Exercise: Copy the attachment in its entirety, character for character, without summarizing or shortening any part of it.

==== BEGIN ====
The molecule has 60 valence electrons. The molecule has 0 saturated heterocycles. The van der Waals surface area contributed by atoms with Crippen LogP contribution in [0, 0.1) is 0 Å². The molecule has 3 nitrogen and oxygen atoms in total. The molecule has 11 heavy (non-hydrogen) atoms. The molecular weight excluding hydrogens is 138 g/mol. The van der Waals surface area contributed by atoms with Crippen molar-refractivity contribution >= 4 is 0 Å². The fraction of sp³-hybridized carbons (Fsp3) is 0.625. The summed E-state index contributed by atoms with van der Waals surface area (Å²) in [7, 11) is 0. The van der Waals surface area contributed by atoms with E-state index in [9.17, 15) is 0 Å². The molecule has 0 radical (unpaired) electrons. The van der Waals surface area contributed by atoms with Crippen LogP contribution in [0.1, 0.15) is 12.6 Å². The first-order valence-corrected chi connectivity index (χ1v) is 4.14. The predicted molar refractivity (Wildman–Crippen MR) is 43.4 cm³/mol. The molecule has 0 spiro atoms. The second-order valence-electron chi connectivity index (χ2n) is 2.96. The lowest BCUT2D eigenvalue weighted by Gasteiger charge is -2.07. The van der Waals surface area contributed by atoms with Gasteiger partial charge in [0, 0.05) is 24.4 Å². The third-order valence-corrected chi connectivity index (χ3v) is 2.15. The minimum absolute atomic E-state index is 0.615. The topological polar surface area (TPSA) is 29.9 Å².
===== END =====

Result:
The molecule has 60 valence electrons. The molecule has 0 saturated heterocycles. The van der Waals surface area contributed by atoms with Crippen LogP contribution in [0, 0.1) is 0 Å². The molecule has 3 nitrogen and oxygen atoms in total. The molecule has 11 heavy (non-hydrogen) atoms. The molecular weight excluding hydrogens is 138 g/mol. The van der Waals surface area contributed by atoms with Crippen molar-refractivity contribution >= 4 is 0 Å². The fraction of sp³-hybridized carbons (Fsp3) is 0.625. The summed E-state index contributed by atoms with van der Waals surface area (Å²) in [7, 11) is 0. The van der Waals surface area contributed by atoms with E-state index in [9.17, 15) is 0 Å². The molecule has 0 radical (unpaired) electrons. The van der Waals surface area contributed by atoms with Crippen LogP contribution in [0.1, 0.15) is 12.6 Å². The first-order valence-corrected chi connectivity index (χ1v) is 4.14. The predicted molar refractivity (Wildman–Crippen MR) is 43.4 cm³/mol. The molecule has 0 spiro atoms. The second-order valence-electron chi connectivity index (χ2n) is 2.96. The lowest BCUT2D eigenvalue weighted by Gasteiger charge is -2.07. The van der Waals surface area contributed by atoms with Gasteiger partial charge in [0, 0.05) is 24.4 Å². The third-order valence-corrected chi connectivity index (χ3v) is 2.15. The minimum absolute atomic E-state index is 0.615. The topological polar surface area (TPSA) is 29.9 Å².